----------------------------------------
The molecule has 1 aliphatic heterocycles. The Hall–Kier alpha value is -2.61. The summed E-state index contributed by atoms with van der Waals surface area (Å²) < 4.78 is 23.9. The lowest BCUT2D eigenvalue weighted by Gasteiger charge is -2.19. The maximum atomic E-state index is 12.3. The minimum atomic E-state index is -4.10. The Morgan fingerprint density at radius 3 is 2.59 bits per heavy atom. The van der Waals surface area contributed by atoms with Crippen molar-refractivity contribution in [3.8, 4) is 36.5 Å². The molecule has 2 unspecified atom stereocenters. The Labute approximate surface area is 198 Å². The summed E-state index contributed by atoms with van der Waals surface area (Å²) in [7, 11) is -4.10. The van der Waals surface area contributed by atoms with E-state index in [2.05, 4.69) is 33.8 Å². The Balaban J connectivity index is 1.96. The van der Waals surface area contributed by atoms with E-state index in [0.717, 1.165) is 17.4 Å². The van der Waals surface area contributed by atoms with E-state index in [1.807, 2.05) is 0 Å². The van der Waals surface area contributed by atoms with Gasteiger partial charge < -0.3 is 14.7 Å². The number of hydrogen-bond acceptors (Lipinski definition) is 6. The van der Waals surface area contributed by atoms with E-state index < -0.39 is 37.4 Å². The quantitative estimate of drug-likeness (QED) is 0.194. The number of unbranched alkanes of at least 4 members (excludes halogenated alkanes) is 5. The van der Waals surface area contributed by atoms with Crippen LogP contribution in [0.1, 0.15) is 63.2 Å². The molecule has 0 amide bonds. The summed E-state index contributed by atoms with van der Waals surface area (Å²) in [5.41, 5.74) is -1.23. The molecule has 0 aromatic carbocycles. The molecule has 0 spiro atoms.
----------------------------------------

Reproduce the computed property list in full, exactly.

The molecule has 1 aliphatic heterocycles. The Hall–Kier alpha value is -2.61. The summed E-state index contributed by atoms with van der Waals surface area (Å²) < 4.78 is 23.9. The lowest BCUT2D eigenvalue weighted by Gasteiger charge is -2.19. The maximum atomic E-state index is 12.3. The minimum atomic E-state index is -4.10. The Morgan fingerprint density at radius 3 is 2.59 bits per heavy atom. The van der Waals surface area contributed by atoms with Crippen molar-refractivity contribution in [3.8, 4) is 36.5 Å². The molecule has 2 unspecified atom stereocenters. The Labute approximate surface area is 198 Å². The summed E-state index contributed by atoms with van der Waals surface area (Å²) in [7, 11) is -4.10. The van der Waals surface area contributed by atoms with E-state index in [2.05, 4.69) is 33.8 Å². The Balaban J connectivity index is 1.96. The van der Waals surface area contributed by atoms with E-state index in [0.717, 1.165) is 17.4 Å². The van der Waals surface area contributed by atoms with E-state index in [1.807, 2.05) is 0 Å². The van der Waals surface area contributed by atoms with Gasteiger partial charge < -0.3 is 14.7 Å². The number of hydrogen-bond acceptors (Lipinski definition) is 6. The van der Waals surface area contributed by atoms with E-state index < -0.39 is 37.4 Å². The quantitative estimate of drug-likeness (QED) is 0.194. The number of unbranched alkanes of at least 4 members (excludes halogenated alkanes) is 5. The van der Waals surface area contributed by atoms with Crippen LogP contribution in [0.1, 0.15) is 63.2 Å². The molecule has 0 amide bonds. The summed E-state index contributed by atoms with van der Waals surface area (Å²) in [5.41, 5.74) is -1.23. The molecule has 0 aromatic carbocycles. The molecule has 0 spiro atoms.